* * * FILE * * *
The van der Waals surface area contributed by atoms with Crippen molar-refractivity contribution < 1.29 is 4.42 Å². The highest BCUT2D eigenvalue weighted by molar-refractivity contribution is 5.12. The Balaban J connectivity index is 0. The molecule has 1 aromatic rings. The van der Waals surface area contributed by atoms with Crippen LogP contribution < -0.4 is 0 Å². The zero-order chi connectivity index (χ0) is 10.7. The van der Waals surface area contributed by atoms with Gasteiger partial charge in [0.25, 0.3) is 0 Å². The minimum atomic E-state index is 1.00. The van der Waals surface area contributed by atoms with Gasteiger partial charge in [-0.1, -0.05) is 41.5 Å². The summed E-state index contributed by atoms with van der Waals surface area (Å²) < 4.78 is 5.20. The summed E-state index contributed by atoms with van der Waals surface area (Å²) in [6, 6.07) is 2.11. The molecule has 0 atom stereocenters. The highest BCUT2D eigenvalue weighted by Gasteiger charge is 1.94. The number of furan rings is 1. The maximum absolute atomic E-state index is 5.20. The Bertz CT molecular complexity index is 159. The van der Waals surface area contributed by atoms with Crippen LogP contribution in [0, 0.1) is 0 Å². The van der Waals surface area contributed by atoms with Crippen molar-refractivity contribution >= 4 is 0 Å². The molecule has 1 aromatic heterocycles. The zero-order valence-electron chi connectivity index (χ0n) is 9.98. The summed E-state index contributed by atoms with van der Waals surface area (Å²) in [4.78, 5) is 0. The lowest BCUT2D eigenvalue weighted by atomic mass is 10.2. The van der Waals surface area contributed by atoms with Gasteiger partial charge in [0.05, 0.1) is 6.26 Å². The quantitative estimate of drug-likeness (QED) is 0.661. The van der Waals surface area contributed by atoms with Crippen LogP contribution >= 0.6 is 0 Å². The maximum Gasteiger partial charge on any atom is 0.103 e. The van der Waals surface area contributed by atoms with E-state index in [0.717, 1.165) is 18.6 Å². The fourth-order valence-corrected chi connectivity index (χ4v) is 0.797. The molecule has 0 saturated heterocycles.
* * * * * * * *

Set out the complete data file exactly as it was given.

The van der Waals surface area contributed by atoms with Crippen molar-refractivity contribution < 1.29 is 4.42 Å². The highest BCUT2D eigenvalue weighted by molar-refractivity contribution is 5.12. The Balaban J connectivity index is 0. The molecule has 1 aromatic rings. The van der Waals surface area contributed by atoms with Crippen LogP contribution < -0.4 is 0 Å². The zero-order chi connectivity index (χ0) is 10.7. The van der Waals surface area contributed by atoms with Gasteiger partial charge in [0.25, 0.3) is 0 Å². The minimum atomic E-state index is 1.00. The van der Waals surface area contributed by atoms with Gasteiger partial charge in [-0.1, -0.05) is 41.5 Å². The summed E-state index contributed by atoms with van der Waals surface area (Å²) < 4.78 is 5.20. The summed E-state index contributed by atoms with van der Waals surface area (Å²) in [6, 6.07) is 2.11. The molecule has 0 atom stereocenters. The highest BCUT2D eigenvalue weighted by Gasteiger charge is 1.94. The number of furan rings is 1. The maximum absolute atomic E-state index is 5.20. The Bertz CT molecular complexity index is 159. The van der Waals surface area contributed by atoms with Crippen LogP contribution in [0, 0.1) is 0 Å². The van der Waals surface area contributed by atoms with Crippen molar-refractivity contribution >= 4 is 0 Å². The molecule has 1 aromatic heterocycles. The zero-order valence-electron chi connectivity index (χ0n) is 9.98. The summed E-state index contributed by atoms with van der Waals surface area (Å²) in [4.78, 5) is 0. The lowest BCUT2D eigenvalue weighted by atomic mass is 10.2. The van der Waals surface area contributed by atoms with Gasteiger partial charge in [0.05, 0.1) is 6.26 Å². The quantitative estimate of drug-likeness (QED) is 0.661. The van der Waals surface area contributed by atoms with Crippen LogP contribution >= 0.6 is 0 Å². The maximum Gasteiger partial charge on any atom is 0.103 e. The van der Waals surface area contributed by atoms with E-state index in [0.717, 1.165) is 18.6 Å². The fourth-order valence-corrected chi connectivity index (χ4v) is 0.797. The molecule has 0 saturated heterocycles.